For the full complement of photos that accompany this blog entry, use the following link to the corresponding set in my Flickr account:
While not a record breaker, Bogotá´s altitude at 2600 metres (8500 feet) is sufficiently high for Colombia´s capital city to be a touch on the chilly side at times, with regular rain and air thin enough to make rotund folk breathless on stairs.
The La Candelaria district where I stayed is the historic centre of the city, with sights such as Plaza de Bolivar, the Cerro de Monserrate teleférico (cable car) and numerous museums nearby. La Candelaria has a ´shabby chic´ feel, but has plenty of character and is memorably different to some barrios (districts) of other South American cities which are just too geometric (following the ubiquitous grid system for street layout) and architecturally unimaginative.
Iglesia del Carmen, La Candlaria
Atop a steep hill behind the La Candelaria district is the Cerro Monserrate teleférico (cable car) which takes you to the summit where there is a church and commanding views of the city below. Being six foot four of wind and piss, my height makes it pretty difficult to blend-in in South America. This was evident at the top of Cerro de Monserrate where some school children were fascinated by such a human anomaly and excitedly assembled for photos with the very tall guy.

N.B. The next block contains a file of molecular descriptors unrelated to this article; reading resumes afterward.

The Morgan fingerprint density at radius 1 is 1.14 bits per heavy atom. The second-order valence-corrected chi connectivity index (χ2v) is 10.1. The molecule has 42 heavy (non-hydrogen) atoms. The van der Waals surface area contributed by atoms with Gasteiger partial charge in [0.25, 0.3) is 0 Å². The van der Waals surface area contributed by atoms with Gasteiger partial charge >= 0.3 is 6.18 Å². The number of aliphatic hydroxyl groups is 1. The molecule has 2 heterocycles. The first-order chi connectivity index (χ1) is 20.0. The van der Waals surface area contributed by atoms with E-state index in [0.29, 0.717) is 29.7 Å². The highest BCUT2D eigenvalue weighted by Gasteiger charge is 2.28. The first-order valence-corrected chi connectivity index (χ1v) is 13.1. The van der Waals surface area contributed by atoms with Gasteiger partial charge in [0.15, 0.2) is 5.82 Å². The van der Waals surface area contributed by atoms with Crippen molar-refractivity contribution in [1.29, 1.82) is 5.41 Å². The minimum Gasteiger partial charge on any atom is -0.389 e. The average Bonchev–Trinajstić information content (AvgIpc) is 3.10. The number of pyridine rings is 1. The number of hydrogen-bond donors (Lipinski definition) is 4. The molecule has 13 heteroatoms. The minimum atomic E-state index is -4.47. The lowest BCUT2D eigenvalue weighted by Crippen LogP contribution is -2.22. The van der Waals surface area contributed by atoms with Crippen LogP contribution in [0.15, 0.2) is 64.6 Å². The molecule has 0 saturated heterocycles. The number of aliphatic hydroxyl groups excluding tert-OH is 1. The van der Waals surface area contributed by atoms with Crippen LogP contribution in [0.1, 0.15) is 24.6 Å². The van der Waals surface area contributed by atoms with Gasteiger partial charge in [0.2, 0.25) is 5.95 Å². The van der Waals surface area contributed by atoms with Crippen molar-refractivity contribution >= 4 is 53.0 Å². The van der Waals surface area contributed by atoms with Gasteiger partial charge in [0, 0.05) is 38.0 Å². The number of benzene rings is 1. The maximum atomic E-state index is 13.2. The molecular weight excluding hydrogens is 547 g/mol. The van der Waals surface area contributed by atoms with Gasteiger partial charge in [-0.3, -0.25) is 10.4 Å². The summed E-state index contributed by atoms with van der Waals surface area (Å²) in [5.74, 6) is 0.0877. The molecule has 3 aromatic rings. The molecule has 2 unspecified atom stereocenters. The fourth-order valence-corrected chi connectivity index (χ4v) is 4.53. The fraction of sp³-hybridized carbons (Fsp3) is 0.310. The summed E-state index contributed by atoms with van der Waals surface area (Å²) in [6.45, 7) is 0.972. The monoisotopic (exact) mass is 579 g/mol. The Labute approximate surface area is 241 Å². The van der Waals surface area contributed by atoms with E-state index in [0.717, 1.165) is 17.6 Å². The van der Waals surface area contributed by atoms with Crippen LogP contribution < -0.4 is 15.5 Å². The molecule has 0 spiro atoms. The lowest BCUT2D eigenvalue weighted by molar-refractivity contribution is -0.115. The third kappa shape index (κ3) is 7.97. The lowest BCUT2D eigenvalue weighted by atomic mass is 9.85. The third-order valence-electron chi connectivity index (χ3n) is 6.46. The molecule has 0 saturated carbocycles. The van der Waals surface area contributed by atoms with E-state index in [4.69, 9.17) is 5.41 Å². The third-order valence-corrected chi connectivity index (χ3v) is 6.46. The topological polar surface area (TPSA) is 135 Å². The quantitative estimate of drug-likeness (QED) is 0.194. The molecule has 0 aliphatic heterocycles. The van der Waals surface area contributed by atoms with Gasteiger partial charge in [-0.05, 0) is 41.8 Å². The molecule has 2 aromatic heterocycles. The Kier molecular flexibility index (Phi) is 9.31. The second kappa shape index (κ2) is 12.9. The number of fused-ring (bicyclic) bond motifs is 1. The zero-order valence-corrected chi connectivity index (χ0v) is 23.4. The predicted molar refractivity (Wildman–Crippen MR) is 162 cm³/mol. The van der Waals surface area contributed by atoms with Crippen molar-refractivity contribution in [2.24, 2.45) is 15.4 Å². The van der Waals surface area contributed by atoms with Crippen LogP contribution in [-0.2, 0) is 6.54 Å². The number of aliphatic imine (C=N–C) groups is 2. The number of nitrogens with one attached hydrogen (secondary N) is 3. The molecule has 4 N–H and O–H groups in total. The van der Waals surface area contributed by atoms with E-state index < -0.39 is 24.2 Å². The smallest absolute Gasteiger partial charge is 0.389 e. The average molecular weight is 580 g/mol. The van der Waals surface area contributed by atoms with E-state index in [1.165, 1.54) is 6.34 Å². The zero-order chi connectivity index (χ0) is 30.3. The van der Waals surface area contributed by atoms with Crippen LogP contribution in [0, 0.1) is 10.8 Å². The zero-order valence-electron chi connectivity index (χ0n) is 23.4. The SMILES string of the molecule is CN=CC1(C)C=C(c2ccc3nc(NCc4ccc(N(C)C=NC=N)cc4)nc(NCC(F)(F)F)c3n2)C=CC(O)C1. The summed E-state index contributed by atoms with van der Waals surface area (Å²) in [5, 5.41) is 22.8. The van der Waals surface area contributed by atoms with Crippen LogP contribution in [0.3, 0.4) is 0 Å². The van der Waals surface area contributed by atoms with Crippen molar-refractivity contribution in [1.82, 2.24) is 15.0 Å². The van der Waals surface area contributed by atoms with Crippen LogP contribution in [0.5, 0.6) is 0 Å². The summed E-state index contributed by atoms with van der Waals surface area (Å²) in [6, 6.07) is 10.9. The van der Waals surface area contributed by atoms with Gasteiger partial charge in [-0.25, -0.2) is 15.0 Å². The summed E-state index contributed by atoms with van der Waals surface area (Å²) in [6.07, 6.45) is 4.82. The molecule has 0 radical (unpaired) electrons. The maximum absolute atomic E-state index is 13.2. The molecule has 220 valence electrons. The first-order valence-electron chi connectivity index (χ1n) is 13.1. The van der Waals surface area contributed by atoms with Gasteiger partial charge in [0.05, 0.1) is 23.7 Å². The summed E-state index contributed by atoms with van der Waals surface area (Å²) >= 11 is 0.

Cerro de Monserrate Teleférico
El Gringo Alto Con Colombianos
One day, Brian from Ireland (who I met in the hostel) and I hired some bicycles and completed a ´follow your nose until you find something interesting´ cycling tour of the city. This took in some of the less salubrious districts, including the La Maria and En Consuelo barrios which have great views of Bogotá from their position on the hills that flank the city. While cycling up those very steep hills, the altitude was evident with my lungs going into overdrive. In En Consuelo, eating with the locals in a café gave us a super cheap lunch.
During Cycle Tour - La Maria Barrio
In Museo del Oro (Museum of Gold) I was particularly interested in the artefacts which relate to the Shamanistic culture that was present in the indigenous communities (before the Spanish invaders). The artefacts frequently represented the animals and animal combinations that are used in Shamanistic journeying.
Artefact in Museo del Oro
Tim the Tool
In the hostel in Bogotá I was fortunate to meet Bo from Korea. Her kindness was apparent when after journeying to Medellín with me she visited me and generally looked out for me for my first few days in hospital there (see next blog entry).
Tim & Bo with Colombian Beers